Wednesday, March 8, 2017

The Smell of Other People's Houses

The Smell of Other People's Houses by Bonnie-Sue Hitchcock (2016)

This teen book is told from the perspective of four different kids in Alaska in 1970 as their lives intersect in unexpected ways. First we meet Ruth, who lives with her Gran and her little sister Lily. She has a boyfriend, with whom she makes a very stupid mistake. Dora is Inupiat (Eskimo, not to be confused with Indian, like her Athabascan friend Dumpling) and stays with Dumpling's family because it's not safe at home. Alyce wants to be a ballerina, but her summer fishing trip with her dad may get in the way of a very important audition and she's afraid to ask permission to go. The final narrator is Hank, who stows away on a ferry with his two brothers in an attempt to escape their mother's horrible boyfriend. But their escape doesn't go as planned, which sends their story in a slightly different trajectory.

Ruth's story is most prominent, beginning and ending the novel. I don't think it's a spoiler to say that she unexpectedly becomes pregnant, and the repercussions lead to her learning much more about her family, especially her stern Catholic grandmother. She becomes friendly with Dumpling, not a narrator but still important, and Dora is jealous of their friendship because she considers Dumpling her best friend. I like that the characters are enough in the same circles that we get bits of their stories from each other's narration, because it adds a slightly different perspective and gives them each more depth.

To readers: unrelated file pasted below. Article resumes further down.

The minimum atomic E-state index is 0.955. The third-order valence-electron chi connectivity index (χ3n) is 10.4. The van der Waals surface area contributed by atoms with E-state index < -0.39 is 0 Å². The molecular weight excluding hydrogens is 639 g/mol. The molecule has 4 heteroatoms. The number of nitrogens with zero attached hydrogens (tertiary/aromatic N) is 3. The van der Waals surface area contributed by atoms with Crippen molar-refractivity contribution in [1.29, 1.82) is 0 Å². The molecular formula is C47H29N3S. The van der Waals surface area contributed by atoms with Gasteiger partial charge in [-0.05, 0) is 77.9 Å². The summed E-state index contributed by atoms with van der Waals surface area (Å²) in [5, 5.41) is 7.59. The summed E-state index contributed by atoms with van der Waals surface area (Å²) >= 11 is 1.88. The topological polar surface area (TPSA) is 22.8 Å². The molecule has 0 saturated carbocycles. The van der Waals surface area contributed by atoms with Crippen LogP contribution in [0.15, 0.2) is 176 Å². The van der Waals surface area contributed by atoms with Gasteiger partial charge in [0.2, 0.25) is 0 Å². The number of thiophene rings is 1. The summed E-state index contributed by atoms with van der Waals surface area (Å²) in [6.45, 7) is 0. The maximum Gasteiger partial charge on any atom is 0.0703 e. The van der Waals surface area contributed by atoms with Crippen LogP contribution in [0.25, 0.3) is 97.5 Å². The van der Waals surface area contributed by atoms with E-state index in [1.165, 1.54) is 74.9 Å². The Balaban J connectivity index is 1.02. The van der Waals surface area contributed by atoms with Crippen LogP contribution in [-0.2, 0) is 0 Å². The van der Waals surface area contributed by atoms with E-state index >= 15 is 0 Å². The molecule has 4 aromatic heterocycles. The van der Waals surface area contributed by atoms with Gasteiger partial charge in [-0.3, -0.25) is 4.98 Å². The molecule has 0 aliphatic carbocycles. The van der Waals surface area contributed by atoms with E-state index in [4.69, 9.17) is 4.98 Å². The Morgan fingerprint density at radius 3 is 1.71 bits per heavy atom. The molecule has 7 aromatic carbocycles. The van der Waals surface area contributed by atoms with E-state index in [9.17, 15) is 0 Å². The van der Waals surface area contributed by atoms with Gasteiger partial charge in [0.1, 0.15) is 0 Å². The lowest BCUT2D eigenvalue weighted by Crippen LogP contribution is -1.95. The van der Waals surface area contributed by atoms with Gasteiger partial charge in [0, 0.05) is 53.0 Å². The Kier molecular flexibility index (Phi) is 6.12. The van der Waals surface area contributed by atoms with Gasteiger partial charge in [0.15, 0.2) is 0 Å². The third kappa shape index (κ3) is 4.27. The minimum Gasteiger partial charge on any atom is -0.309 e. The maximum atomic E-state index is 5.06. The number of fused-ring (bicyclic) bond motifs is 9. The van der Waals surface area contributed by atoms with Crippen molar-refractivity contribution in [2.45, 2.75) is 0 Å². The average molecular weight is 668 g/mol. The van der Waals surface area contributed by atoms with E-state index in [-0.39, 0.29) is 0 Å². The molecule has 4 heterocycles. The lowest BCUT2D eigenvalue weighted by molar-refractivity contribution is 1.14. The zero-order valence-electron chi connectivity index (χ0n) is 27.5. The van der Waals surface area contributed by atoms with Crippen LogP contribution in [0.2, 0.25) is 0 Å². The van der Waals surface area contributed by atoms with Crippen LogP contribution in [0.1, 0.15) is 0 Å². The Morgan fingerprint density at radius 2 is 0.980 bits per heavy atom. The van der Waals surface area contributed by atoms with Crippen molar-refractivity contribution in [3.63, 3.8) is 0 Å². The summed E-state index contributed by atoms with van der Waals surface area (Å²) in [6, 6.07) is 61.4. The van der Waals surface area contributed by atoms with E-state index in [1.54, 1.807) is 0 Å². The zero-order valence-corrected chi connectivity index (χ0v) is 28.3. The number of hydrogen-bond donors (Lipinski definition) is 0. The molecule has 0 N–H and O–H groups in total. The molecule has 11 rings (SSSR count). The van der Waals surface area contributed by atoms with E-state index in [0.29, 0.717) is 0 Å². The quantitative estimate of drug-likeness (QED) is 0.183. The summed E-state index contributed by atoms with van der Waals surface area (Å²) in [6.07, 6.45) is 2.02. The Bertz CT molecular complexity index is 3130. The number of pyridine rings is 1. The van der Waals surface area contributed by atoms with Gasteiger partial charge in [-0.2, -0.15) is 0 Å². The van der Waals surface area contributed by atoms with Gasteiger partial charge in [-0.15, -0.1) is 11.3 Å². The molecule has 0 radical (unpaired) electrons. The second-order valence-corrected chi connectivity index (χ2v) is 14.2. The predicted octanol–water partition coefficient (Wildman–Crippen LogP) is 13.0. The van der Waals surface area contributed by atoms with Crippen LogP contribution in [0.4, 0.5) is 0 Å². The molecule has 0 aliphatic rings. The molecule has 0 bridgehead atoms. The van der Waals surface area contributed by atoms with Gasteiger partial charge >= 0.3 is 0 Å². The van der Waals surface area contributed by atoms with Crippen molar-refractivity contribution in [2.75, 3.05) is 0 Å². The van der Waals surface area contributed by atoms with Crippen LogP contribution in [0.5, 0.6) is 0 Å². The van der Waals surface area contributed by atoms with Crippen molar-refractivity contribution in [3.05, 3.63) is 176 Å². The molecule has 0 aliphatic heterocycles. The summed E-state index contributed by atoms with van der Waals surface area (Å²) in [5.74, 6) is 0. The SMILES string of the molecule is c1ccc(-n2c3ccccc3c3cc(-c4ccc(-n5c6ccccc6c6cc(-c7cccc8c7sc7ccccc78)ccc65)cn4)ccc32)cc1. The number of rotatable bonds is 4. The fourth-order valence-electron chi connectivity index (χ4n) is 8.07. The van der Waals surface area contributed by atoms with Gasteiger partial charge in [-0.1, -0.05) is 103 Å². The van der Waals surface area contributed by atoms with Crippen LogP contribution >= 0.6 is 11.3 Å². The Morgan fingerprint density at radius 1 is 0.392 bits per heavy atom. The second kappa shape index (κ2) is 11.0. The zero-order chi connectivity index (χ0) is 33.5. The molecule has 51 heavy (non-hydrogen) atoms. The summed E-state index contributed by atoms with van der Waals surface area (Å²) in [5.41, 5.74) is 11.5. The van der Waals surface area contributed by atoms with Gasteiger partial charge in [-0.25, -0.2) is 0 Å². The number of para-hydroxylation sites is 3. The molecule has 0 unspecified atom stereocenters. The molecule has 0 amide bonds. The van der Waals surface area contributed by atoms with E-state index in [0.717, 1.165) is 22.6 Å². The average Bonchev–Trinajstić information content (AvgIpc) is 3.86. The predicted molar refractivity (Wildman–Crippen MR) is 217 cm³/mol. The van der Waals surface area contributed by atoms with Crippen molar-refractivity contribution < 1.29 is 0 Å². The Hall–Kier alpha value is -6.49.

I loved that the story represented native people and families who fish and hunt. It wasn't made a big deal of either. When Alyce casually mentions to Sam that a particular spot was where she shot her first deer, he doesn't act surprised or shocked because he is part of that culture too. And it's a culture that we don't often (ever?) see in teen fiction. We talk a lot about diversity in literature, but I think sometimes we forget how many different kinds of diversity there are; it's not just about race and religion. There are plenty of teens for whom hunting and fishing are a regular part of their lives, and I really liked reading about Alyce's expertise helping aboard her dad's fishing boat.

Considering all that's going on, this is a surprisingly short book. There's nothing I didn't like about it, but I did want more. I know it's a teen book and I was initially pleasantly surprised that it's only 220-ish pages, but in the end I could have been happy with the level of detail usually found in adult fiction. I wanted more about Ruth's time with the nuns, more details about Alyce's family's fishing trips, more background about Sam, Jack, and Hank's troubles with their father, and just more about the time and place in which they lived. This isn't a complaint though, it's really a compliment!

But the short length doesn't mean that Hitchcock skimped on language. Her imagery is simple, but perfectly vivid. Selma has "enormous brown eyes like a seal," and Dora stays with Dumpling's family, where "the whole house smells like it's smothered in gravy." Alyce contrasts the lush greenery of Southeast Alaska with home: "Up north the skinny black spruce trees like like they're constantly trying to fill their lungs, their roots suffocating in permafrost." I also enjoyed unfamiliar details of Alaskan life, like the frequent snacking on pilot bread, which I hadn't heard of before, but is apparently similar to hardtack.

Reading two books in a row set in Alaska really just strengthens my desire to visit, even though they were both set in earlier times and I imagine things have changed. I read this for my Not-So-Young Adult book group and I'm really looking forward to our discussion and learning what they all thought of it. If you like teen fiction and want something a little different from the usual fare, I recommend picking this one up!

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